Sunday, August 15, 2021

Watch Party Watch: Annie (1982)

pretty sure that's Aileen Quinn's head photoshopped onto someone else's body

Watched:  08/14/2021
Format:  Amazon Watch Party
Viewing:  Unknown
Decade:  1980's
Director:  John Huston

Little Orphan Annie is a weird property that, frankly, I can't believe hasn't resurfaced in the past decade of "re-imaginings".  If you can have Archie Andrews battling supernatural forces, and... the same with Nancy Drew, it seems like a junior, globe-trotting adventurer with a dog and a potentially diverse cast seems like a pretty easy sell for a franchise.  

But for people to know that was what the strip was about would mean people read newspapers and therefore comic strips.  Instead, most of my generation knows the character from either the 1982 film Annie, or from one of the thousands of local theatre group productions of the musical upon which the movie is based (I've never seen it live).  

The comic strip was canceled in mid-June 2010 after running for about 85 years.  You never know what people will mourn or shrug at, but as Annie ran in only 20 newspapers at the time, it was treated as a curiosity rather than the end of an American institution.*  After the creator died in the 1960's, the comic was on hiatus a few times, but was carried by a number of creators in multi-year sprints, including comics maker Alan Kupperberg.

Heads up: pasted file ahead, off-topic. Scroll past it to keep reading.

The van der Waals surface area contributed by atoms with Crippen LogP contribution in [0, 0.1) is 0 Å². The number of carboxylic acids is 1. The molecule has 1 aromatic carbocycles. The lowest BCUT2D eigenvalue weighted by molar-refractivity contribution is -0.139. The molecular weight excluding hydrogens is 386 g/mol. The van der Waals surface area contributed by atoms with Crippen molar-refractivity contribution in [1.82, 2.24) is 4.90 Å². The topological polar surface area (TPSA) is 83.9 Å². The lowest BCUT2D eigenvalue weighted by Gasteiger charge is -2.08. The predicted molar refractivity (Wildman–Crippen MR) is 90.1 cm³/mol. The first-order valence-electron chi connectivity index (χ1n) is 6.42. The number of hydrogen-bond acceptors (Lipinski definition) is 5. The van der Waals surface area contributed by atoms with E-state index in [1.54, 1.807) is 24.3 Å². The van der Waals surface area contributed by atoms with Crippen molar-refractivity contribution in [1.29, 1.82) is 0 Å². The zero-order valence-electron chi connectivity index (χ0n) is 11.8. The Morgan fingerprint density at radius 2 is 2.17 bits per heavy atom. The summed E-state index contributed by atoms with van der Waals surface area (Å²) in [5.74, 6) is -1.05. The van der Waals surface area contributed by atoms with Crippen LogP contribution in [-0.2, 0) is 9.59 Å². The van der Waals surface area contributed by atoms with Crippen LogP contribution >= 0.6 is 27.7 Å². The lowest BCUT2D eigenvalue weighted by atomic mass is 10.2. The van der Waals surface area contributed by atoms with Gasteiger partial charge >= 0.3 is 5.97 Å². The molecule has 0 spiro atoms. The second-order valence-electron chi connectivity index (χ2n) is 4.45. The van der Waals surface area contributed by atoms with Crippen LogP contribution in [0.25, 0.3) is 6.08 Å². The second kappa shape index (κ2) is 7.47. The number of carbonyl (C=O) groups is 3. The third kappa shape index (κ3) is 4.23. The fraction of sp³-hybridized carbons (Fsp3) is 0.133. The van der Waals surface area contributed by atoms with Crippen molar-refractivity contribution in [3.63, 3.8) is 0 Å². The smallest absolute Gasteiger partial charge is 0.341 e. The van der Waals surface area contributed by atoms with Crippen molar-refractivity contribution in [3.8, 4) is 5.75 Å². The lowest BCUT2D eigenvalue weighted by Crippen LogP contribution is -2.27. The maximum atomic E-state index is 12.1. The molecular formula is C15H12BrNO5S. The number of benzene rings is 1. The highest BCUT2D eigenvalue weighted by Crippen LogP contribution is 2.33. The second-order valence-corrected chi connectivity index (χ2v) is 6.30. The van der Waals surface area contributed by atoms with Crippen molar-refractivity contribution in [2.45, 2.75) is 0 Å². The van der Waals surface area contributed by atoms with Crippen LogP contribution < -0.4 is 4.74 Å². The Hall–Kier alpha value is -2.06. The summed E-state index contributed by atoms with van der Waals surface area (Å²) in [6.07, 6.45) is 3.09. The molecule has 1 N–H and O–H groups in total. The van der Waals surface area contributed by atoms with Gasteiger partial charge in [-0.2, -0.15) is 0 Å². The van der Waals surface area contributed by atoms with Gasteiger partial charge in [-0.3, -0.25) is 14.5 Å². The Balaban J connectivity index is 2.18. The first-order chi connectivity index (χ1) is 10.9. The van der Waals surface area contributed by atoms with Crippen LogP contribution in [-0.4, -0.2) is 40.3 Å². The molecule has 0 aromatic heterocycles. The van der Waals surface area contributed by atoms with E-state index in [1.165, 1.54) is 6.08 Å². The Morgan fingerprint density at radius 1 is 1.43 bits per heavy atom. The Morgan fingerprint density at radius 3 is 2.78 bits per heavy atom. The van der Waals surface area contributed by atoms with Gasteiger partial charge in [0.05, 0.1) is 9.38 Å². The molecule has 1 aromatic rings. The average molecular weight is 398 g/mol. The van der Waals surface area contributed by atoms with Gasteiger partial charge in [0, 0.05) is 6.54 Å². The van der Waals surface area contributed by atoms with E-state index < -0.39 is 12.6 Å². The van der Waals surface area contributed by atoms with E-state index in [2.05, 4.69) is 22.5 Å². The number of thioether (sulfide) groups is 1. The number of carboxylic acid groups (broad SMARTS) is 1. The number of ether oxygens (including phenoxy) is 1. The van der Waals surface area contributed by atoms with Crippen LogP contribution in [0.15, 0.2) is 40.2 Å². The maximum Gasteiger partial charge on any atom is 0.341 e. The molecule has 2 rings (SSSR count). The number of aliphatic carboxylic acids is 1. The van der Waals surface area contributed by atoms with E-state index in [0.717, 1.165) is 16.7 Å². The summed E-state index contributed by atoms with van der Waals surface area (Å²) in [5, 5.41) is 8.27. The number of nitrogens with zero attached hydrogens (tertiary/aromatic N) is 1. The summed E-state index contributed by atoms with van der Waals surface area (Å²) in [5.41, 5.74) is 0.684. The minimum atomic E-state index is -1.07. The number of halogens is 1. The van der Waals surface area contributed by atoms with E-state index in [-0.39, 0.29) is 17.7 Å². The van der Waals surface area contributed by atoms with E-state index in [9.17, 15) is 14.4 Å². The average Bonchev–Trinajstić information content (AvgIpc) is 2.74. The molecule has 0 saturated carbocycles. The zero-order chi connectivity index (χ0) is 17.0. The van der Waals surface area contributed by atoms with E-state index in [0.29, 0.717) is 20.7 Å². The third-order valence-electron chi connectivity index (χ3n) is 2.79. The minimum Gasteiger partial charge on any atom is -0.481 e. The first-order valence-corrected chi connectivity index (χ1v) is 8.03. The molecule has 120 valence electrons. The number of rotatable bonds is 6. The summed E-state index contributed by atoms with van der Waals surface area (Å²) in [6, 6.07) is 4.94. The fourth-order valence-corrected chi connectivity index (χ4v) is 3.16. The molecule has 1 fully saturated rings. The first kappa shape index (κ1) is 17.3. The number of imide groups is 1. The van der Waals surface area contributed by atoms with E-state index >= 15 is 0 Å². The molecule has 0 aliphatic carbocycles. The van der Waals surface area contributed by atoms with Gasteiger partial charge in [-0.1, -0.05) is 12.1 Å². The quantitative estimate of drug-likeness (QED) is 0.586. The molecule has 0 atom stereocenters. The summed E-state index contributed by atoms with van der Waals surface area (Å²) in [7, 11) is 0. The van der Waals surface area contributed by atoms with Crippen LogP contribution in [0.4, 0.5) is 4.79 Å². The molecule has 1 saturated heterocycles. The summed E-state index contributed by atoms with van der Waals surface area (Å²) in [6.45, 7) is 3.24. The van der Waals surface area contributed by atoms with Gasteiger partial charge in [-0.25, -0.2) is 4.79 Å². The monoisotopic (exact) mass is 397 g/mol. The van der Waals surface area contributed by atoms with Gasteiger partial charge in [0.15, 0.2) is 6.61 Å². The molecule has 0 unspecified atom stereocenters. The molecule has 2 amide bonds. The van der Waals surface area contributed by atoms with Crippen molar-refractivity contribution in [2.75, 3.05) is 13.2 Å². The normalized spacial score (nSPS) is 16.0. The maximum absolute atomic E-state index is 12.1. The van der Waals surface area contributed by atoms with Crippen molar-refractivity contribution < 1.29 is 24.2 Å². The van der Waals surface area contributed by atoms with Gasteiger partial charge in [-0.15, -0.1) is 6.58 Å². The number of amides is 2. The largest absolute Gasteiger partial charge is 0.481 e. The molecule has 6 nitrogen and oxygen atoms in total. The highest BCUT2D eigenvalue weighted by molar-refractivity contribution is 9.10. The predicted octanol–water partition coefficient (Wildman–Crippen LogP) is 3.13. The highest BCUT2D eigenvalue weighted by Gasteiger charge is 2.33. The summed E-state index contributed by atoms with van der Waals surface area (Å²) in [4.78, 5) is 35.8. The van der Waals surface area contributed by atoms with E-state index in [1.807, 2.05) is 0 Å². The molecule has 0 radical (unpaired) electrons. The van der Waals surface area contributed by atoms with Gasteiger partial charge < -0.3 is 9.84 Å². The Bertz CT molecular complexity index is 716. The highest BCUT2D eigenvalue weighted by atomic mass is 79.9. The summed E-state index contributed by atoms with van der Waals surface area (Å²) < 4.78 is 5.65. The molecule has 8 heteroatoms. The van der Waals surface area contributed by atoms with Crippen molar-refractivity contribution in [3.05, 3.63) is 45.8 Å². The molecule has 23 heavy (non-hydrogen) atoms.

I saw the movie Annie in the theater during its theatrical release, but only knew who Carol Burnett and Aileen Quinn were - Burnett because: T.V.  Quinn because the studio made sure kids knew her name.  I did not know, for example, the film was directed by John Huston (yeah, that one).  That it co-starred Albert Finney or who he was, who Tim Curry was, or that "the pretty lady" was Bernadette Peters, who I had or would see in The Jerk around that same time thanks to laissez faire parenting at a friend's house and the invention of VHS.  I believe I knew Geoffrey Holder - who, as a native of Trinidad, is curiously cast as Indian-born Punjab - from his omnipresent 7Up commercials of the era.  And for years tried to figure out why the lady, Ann Reinking, who played Grace wasn't a big movie star before figuring out "oh, right, Broadway".

We returned to school in the Fall of 1982 to a bit of Annie-mania.  I would have been 7 at the time, and so my classmates were wearing replicas of Annie's locket, as well as the occasional Annie dress.  One girl did the whole she-bang for Halloween (no one was surprised, she was obsessed) complete with make-up freckles and a wig.  Frankly, it worked and we all gave her the thumbs-up.